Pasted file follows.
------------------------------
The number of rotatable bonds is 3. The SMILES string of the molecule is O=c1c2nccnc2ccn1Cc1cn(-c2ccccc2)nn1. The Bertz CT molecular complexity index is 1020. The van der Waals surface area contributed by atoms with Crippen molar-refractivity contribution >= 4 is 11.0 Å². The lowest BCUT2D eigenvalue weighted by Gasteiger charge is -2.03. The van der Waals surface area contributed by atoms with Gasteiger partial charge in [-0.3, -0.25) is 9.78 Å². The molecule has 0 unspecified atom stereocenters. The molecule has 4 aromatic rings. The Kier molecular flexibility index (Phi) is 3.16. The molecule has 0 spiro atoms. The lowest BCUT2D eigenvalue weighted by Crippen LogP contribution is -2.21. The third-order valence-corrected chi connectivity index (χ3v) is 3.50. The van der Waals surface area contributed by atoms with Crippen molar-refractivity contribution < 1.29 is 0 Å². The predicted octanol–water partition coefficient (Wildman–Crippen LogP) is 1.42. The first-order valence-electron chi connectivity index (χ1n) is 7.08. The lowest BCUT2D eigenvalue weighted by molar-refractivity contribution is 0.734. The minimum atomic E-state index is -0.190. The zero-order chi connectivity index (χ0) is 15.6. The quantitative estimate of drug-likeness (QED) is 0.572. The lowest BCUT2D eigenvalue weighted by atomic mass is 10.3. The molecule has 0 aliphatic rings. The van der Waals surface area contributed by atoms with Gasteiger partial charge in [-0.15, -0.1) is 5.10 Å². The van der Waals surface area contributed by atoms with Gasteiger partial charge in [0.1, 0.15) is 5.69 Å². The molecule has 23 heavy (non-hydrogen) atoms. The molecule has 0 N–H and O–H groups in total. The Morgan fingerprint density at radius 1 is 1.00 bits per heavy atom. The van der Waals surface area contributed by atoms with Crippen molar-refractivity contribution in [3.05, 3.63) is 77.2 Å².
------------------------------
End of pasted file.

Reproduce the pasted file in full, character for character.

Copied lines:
The number of rotatable bonds is 3. The SMILES string of the molecule is O=c1c2nccnc2ccn1Cc1cn(-c2ccccc2)nn1. The Bertz CT molecular complexity index is 1020. The van der Waals surface area contributed by atoms with Crippen molar-refractivity contribution >= 4 is 11.0 Å². The lowest BCUT2D eigenvalue weighted by Gasteiger charge is -2.03. The van der Waals surface area contributed by atoms with Gasteiger partial charge in [-0.3, -0.25) is 9.78 Å². The molecule has 0 unspecified atom stereocenters. The molecule has 4 aromatic rings. The Kier molecular flexibility index (Phi) is 3.16. The molecule has 0 spiro atoms. The lowest BCUT2D eigenvalue weighted by Crippen LogP contribution is -2.21. The third-order valence-corrected chi connectivity index (χ3v) is 3.50. The van der Waals surface area contributed by atoms with Crippen molar-refractivity contribution < 1.29 is 0 Å². The predicted octanol–water partition coefficient (Wildman–Crippen LogP) is 1.42. The first-order valence-electron chi connectivity index (χ1n) is 7.08. The lowest BCUT2D eigenvalue weighted by molar-refractivity contribution is 0.734. The minimum atomic E-state index is -0.190. The zero-order chi connectivity index (χ0) is 15.6. The quantitative estimate of drug-likeness (QED) is 0.572. The lowest BCUT2D eigenvalue weighted by atomic mass is 10.3. The molecule has 0 aliphatic rings. The van der Waals surface area contributed by atoms with Gasteiger partial charge in [-0.15, -0.1) is 5.10 Å². The van der Waals surface area contributed by atoms with Gasteiger partial charge in [0.1, 0.15) is 5.69 Å². The molecule has 23 heavy (non-hydrogen) atoms. The molecule has 0 N–H and O–H groups in total. The Morgan fingerprint density at radius 1 is 1.00 bits per heavy atom. The van der Waals surface area contributed by atoms with Crippen molar-refractivity contribution in [3.05, 3.63) is 77.2 Å².